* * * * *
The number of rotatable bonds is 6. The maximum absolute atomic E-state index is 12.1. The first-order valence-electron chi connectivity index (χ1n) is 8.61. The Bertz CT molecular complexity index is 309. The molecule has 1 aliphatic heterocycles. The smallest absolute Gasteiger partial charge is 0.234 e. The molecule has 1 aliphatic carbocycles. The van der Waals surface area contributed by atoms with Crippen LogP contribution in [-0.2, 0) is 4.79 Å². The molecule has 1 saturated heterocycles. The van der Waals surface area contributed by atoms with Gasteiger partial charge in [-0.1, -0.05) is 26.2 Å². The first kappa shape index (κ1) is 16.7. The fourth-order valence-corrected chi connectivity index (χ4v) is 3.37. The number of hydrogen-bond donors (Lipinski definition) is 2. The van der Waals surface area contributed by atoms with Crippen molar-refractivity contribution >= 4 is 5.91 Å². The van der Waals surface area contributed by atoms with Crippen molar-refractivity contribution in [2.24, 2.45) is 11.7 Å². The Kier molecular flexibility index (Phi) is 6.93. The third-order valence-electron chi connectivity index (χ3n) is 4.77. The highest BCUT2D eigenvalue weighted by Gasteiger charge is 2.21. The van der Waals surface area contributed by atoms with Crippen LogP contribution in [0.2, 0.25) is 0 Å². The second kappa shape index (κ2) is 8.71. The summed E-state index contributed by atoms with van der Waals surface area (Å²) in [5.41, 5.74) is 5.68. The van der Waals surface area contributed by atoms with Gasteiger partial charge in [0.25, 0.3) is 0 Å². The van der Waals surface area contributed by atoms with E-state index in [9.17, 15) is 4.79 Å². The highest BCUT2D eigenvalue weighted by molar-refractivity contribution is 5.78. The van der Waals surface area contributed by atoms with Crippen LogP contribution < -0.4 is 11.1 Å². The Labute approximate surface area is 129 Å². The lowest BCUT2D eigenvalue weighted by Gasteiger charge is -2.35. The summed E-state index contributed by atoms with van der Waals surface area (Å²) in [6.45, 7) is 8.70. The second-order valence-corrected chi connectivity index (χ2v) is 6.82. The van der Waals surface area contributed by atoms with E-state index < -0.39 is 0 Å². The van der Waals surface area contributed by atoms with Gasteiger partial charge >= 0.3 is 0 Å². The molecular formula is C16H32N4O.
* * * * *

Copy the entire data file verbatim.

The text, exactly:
The number of rotatable bonds is 6. The maximum absolute atomic E-state index is 12.1. The first-order valence-electron chi connectivity index (χ1n) is 8.61. The Bertz CT molecular complexity index is 309. The molecule has 1 aliphatic heterocycles. The smallest absolute Gasteiger partial charge is 0.234 e. The molecule has 1 aliphatic carbocycles. The van der Waals surface area contributed by atoms with Crippen LogP contribution in [-0.2, 0) is 4.79 Å². The molecule has 1 saturated heterocycles. The van der Waals surface area contributed by atoms with Gasteiger partial charge in [-0.1, -0.05) is 26.2 Å². The first kappa shape index (κ1) is 16.7. The fourth-order valence-corrected chi connectivity index (χ4v) is 3.37. The number of hydrogen-bond donors (Lipinski definition) is 2. The van der Waals surface area contributed by atoms with Crippen molar-refractivity contribution >= 4 is 5.91 Å². The van der Waals surface area contributed by atoms with Crippen molar-refractivity contribution in [2.24, 2.45) is 11.7 Å². The Kier molecular flexibility index (Phi) is 6.93. The third-order valence-electron chi connectivity index (χ3n) is 4.77. The highest BCUT2D eigenvalue weighted by Gasteiger charge is 2.21. The van der Waals surface area contributed by atoms with Crippen LogP contribution in [0.2, 0.25) is 0 Å². The second kappa shape index (κ2) is 8.71. The summed E-state index contributed by atoms with van der Waals surface area (Å²) in [5.41, 5.74) is 5.68. The van der Waals surface area contributed by atoms with Gasteiger partial charge in [0.25, 0.3) is 0 Å². The van der Waals surface area contributed by atoms with E-state index in [9.17, 15) is 4.79 Å². The highest BCUT2D eigenvalue weighted by molar-refractivity contribution is 5.78. The van der Waals surface area contributed by atoms with Crippen LogP contribution < -0.4 is 11.1 Å². The Labute approximate surface area is 129 Å². The lowest BCUT2D eigenvalue weighted by Gasteiger charge is -2.35. The summed E-state index contributed by atoms with van der Waals surface area (Å²) in [6.45, 7) is 8.70. The second-order valence-corrected chi connectivity index (χ2v) is 6.82. The van der Waals surface area contributed by atoms with E-state index < -0.39 is 0 Å². The van der Waals surface area contributed by atoms with Gasteiger partial charge >= 0.3 is 0 Å². The molecular formula is C16H32N4O.